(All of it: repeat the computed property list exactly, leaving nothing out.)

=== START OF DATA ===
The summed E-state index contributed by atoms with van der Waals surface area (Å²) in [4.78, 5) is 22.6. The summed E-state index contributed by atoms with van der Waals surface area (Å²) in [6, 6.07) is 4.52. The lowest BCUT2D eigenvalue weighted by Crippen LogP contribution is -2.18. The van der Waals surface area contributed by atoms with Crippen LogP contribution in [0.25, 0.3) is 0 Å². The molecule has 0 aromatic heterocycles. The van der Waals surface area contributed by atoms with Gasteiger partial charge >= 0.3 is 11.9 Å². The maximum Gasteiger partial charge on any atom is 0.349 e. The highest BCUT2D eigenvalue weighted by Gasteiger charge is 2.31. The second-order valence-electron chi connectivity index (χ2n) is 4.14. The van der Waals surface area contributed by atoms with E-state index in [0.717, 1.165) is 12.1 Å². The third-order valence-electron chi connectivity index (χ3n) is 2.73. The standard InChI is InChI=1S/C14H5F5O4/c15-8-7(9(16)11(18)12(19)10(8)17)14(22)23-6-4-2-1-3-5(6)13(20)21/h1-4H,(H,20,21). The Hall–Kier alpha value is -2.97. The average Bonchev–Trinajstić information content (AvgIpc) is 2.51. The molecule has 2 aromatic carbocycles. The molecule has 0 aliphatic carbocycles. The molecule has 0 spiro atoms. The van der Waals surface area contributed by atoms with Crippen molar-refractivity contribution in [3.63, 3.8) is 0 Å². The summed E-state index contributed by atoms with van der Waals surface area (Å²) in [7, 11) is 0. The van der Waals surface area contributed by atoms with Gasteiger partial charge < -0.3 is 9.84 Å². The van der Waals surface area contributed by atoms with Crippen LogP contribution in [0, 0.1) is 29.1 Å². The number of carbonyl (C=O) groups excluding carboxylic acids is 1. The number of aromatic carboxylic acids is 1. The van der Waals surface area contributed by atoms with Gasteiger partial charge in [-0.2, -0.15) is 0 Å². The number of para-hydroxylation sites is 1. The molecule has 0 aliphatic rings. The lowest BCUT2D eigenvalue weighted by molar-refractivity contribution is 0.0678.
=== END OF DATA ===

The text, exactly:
The summed E-state index contributed by atoms with van der Waals surface area (Å²) in [4.78, 5) is 22.6. The summed E-state index contributed by atoms with van der Waals surface area (Å²) in [6, 6.07) is 4.52. The lowest BCUT2D eigenvalue weighted by Crippen LogP contribution is -2.18. The van der Waals surface area contributed by atoms with Crippen LogP contribution in [0.25, 0.3) is 0 Å². The molecule has 0 aromatic heterocycles. The van der Waals surface area contributed by atoms with Gasteiger partial charge >= 0.3 is 11.9 Å². The maximum Gasteiger partial charge on any atom is 0.349 e. The highest BCUT2D eigenvalue weighted by Gasteiger charge is 2.31. The second-order valence-electron chi connectivity index (χ2n) is 4.14. The van der Waals surface area contributed by atoms with E-state index in [0.717, 1.165) is 12.1 Å². The third-order valence-electron chi connectivity index (χ3n) is 2.73. The standard InChI is InChI=1S/C14H5F5O4/c15-8-7(9(16)11(18)12(19)10(8)17)14(22)23-6-4-2-1-3-5(6)13(20)21/h1-4H,(H,20,21). The Hall–Kier alpha value is -2.97. The average Bonchev–Trinajstić information content (AvgIpc) is 2.51. The molecule has 2 aromatic carbocycles. The molecule has 0 aliphatic carbocycles. The molecule has 0 spiro atoms. The van der Waals surface area contributed by atoms with Crippen molar-refractivity contribution in [3.63, 3.8) is 0 Å². The summed E-state index contributed by atoms with van der Waals surface area (Å²) in [7, 11) is 0. The van der Waals surface area contributed by atoms with Gasteiger partial charge < -0.3 is 9.84 Å². The van der Waals surface area contributed by atoms with Crippen LogP contribution in [0, 0.1) is 29.1 Å². The number of carbonyl (C=O) groups excluding carboxylic acids is 1. The number of aromatic carboxylic acids is 1. The van der Waals surface area contributed by atoms with Gasteiger partial charge in [-0.2, -0.15) is 0 Å². The number of para-hydroxylation sites is 1. The molecule has 0 aliphatic rings. The lowest BCUT2D eigenvalue weighted by molar-refractivity contribution is 0.0678.